The current danger of price volatility

According to the UK’s Agriculture and Horticulture Development Board (AHDB), grain prices are on the way up in the world.

Lack of rain has reduced yields in Argentina. Last month the country temporarily banned maize exports as a result, leading to to a rapid rise in global maize prices. The ban was changed to a daily limit of 30,000 tons 12 days later, which has since been removed but may be re-imposed.

The COVID-19 pandemic has reduced 2020/1 maize yields by about one-fifth in Ukraine and has also reduced yields in Russia, which has raised its export taxes as a result. Russia has also introduced a quota – a maximum of 17.5 million tons of wheat, meslin, barley, maize and rye can be exported during the fourth months from February to June 2021. Ukraine may take similar measures.

It is not surprising that these three countries are seeking to reduce prices at home by using export taxes and/or quotas to limit the amount they export. They will do this to keep prices down for their own citizens by ensuring that a higher proportion of available supplies is directed towards the home market. From the reaction in Argentina, Ukraine and Russia, all of them big, grain-producing countries, it is perfectly clear that when there is a shortfall in domestic production governments batten down the hatches and protect their own citizens, even if this makes everyone else’s situation worse. Their leaders could hardly expect to stay in office if they did anything else. But the result will be to harm their own balance of payments and to pass on higher prices to the rest of the world.


Will other countries follow suit? It is possible. The AHDB has published the latest prices of wheat futures, which show a clear expectation of rising prices (see below). There is a clear indication of various factors coming together (recession, pandemic, poor harvests) and threatening to cause a perfect storm leading to much higher prices for some foodstuffs.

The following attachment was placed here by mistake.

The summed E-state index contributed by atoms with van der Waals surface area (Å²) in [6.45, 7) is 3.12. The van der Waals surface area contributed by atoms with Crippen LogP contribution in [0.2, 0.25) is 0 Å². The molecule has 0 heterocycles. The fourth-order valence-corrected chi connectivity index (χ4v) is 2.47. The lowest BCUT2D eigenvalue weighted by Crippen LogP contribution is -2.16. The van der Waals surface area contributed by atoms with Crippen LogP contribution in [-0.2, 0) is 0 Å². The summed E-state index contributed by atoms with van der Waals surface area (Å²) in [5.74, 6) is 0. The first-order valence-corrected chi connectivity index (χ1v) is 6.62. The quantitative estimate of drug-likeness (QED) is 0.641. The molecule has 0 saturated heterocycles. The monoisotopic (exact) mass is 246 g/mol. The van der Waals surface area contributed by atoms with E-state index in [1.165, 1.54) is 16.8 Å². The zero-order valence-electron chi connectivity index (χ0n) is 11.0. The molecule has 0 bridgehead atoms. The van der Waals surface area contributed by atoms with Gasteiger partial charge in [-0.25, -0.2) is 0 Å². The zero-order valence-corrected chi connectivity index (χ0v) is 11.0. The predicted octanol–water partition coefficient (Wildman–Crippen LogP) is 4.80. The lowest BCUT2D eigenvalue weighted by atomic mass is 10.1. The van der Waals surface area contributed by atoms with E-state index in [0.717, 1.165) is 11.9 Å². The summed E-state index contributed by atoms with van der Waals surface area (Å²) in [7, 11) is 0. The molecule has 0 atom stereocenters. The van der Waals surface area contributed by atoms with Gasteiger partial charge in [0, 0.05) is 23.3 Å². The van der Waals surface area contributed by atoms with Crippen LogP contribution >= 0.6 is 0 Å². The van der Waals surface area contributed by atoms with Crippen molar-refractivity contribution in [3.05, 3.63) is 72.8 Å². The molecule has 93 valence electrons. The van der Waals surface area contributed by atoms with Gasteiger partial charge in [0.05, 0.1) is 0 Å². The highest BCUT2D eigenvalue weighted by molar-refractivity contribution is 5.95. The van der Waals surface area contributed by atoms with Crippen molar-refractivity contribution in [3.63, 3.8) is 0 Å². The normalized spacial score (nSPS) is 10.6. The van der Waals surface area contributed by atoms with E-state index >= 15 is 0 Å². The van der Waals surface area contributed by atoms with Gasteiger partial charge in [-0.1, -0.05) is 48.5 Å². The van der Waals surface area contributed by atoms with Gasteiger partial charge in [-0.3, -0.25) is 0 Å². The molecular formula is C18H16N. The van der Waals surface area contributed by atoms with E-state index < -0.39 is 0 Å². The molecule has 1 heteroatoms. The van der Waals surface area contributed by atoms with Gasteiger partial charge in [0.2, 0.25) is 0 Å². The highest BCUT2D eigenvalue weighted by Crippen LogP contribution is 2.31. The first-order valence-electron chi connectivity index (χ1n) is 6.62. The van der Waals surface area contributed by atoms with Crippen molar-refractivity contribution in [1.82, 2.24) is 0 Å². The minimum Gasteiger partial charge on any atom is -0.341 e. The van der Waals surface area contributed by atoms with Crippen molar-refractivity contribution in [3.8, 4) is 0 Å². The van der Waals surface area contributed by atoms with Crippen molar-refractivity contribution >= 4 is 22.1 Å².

ACTION believes that food reserves provide the only effective means of limiting price volatility in foodstuffs. As we have said many times, whatever lip service is paid to free trade, countries will always protect their own consumers by limiting exports and/or introducing quotas if they feel that there is a threat of rising prices at home. We believe that the way to stabilise prices is to build up buffer stocks from which supplies can be released onto the market when there is an overall shortage of supply, thereby keeping prices down.

The stocks can be replenished in future years when prices fall, as they may well do after plentiful harvests and when the pandemic is over. This will help to boost demand and keep prices from going too low, which is also a problem if it leaves farmers with the prospect of producing at a loss. Buffer stocks are the best way of ironing out the creases, of reducing the dangerous volatility which happens on world markets from time to time, and which may well be starting to happen now.